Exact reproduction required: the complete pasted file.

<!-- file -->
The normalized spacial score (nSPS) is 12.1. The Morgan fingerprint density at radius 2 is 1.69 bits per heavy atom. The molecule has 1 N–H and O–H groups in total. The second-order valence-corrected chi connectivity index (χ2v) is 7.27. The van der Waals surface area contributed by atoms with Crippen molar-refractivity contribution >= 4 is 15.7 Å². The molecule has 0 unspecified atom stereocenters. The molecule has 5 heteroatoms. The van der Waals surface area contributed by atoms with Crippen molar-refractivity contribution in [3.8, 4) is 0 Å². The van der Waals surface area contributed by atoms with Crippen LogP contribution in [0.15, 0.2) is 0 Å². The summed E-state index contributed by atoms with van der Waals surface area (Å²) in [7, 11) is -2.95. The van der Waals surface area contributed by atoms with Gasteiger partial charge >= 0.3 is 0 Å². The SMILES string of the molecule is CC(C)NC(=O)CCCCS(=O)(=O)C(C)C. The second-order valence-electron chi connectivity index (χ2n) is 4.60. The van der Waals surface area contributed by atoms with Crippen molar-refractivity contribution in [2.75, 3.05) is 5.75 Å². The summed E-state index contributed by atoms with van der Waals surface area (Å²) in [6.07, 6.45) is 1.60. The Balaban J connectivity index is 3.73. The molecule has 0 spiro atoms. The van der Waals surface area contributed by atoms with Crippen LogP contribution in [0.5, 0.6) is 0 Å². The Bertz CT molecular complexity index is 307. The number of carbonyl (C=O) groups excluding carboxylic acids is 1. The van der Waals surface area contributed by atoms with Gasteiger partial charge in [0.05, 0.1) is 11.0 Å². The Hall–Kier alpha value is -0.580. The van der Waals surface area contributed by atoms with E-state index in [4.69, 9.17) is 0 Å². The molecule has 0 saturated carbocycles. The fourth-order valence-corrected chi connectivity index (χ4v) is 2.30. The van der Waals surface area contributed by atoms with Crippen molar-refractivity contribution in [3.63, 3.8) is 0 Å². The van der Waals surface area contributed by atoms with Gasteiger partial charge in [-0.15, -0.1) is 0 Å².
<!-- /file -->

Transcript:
The normalized spacial score (nSPS) is 12.1. The Morgan fingerprint density at radius 2 is 1.69 bits per heavy atom. The molecule has 1 N–H and O–H groups in total. The second-order valence-corrected chi connectivity index (χ2v) is 7.27. The van der Waals surface area contributed by atoms with Crippen molar-refractivity contribution >= 4 is 15.7 Å². The molecule has 0 unspecified atom stereocenters. The molecule has 5 heteroatoms. The van der Waals surface area contributed by atoms with Crippen molar-refractivity contribution in [3.8, 4) is 0 Å². The van der Waals surface area contributed by atoms with Crippen LogP contribution in [0.15, 0.2) is 0 Å². The summed E-state index contributed by atoms with van der Waals surface area (Å²) in [7, 11) is -2.95. The van der Waals surface area contributed by atoms with Gasteiger partial charge >= 0.3 is 0 Å². The SMILES string of the molecule is CC(C)NC(=O)CCCCS(=O)(=O)C(C)C. The second-order valence-electron chi connectivity index (χ2n) is 4.60. The van der Waals surface area contributed by atoms with Crippen molar-refractivity contribution in [2.75, 3.05) is 5.75 Å². The summed E-state index contributed by atoms with van der Waals surface area (Å²) in [6.07, 6.45) is 1.60. The Balaban J connectivity index is 3.73. The molecule has 0 spiro atoms. The van der Waals surface area contributed by atoms with Crippen LogP contribution in [0.5, 0.6) is 0 Å². The Bertz CT molecular complexity index is 307. The number of carbonyl (C=O) groups excluding carboxylic acids is 1. The van der Waals surface area contributed by atoms with Gasteiger partial charge in [0.05, 0.1) is 11.0 Å². The Hall–Kier alpha value is -0.580. The van der Waals surface area contributed by atoms with E-state index in [4.69, 9.17) is 0 Å². The molecule has 0 saturated carbocycles. The fourth-order valence-corrected chi connectivity index (χ4v) is 2.30. The van der Waals surface area contributed by atoms with Crippen molar-refractivity contribution in [3.63, 3.8) is 0 Å². The van der Waals surface area contributed by atoms with Gasteiger partial charge in [-0.15, -0.1) is 0 Å².